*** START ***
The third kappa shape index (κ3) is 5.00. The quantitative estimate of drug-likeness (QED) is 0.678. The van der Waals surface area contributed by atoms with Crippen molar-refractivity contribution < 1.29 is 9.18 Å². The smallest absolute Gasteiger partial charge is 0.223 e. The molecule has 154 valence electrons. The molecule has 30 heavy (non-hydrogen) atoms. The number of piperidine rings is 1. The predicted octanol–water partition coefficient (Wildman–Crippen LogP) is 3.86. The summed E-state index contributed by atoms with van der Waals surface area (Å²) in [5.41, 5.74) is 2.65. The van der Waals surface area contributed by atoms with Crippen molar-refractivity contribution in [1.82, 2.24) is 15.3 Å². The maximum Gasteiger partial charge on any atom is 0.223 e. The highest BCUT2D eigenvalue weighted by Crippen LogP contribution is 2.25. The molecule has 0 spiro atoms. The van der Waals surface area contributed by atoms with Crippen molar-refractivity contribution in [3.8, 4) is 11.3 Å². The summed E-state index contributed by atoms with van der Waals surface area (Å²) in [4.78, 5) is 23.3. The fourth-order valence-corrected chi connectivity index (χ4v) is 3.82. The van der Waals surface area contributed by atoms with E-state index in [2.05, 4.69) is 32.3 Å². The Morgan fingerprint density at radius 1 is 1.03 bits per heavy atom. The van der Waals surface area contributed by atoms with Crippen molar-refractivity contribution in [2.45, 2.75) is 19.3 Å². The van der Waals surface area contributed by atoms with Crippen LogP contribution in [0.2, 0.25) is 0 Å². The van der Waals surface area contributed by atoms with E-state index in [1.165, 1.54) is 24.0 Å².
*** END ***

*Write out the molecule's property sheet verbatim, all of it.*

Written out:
The third kappa shape index (κ3) is 5.00. The quantitative estimate of drug-likeness (QED) is 0.678. The van der Waals surface area contributed by atoms with Crippen molar-refractivity contribution < 1.29 is 9.18 Å². The smallest absolute Gasteiger partial charge is 0.223 e. The molecule has 154 valence electrons. The molecule has 30 heavy (non-hydrogen) atoms. The number of piperidine rings is 1. The predicted octanol–water partition coefficient (Wildman–Crippen LogP) is 3.86. The summed E-state index contributed by atoms with van der Waals surface area (Å²) in [5.41, 5.74) is 2.65. The van der Waals surface area contributed by atoms with Crippen molar-refractivity contribution in [1.82, 2.24) is 15.3 Å². The maximum Gasteiger partial charge on any atom is 0.223 e. The highest BCUT2D eigenvalue weighted by Crippen LogP contribution is 2.25. The molecule has 0 spiro atoms. The van der Waals surface area contributed by atoms with Crippen molar-refractivity contribution in [3.8, 4) is 11.3 Å². The summed E-state index contributed by atoms with van der Waals surface area (Å²) in [4.78, 5) is 23.3. The fourth-order valence-corrected chi connectivity index (χ4v) is 3.82. The van der Waals surface area contributed by atoms with E-state index in [2.05, 4.69) is 32.3 Å². The Morgan fingerprint density at radius 1 is 1.03 bits per heavy atom. The van der Waals surface area contributed by atoms with Crippen molar-refractivity contribution in [2.45, 2.75) is 19.3 Å². The van der Waals surface area contributed by atoms with Crippen LogP contribution in [0.2, 0.25) is 0 Å². The van der Waals surface area contributed by atoms with E-state index in [1.165, 1.54) is 24.0 Å².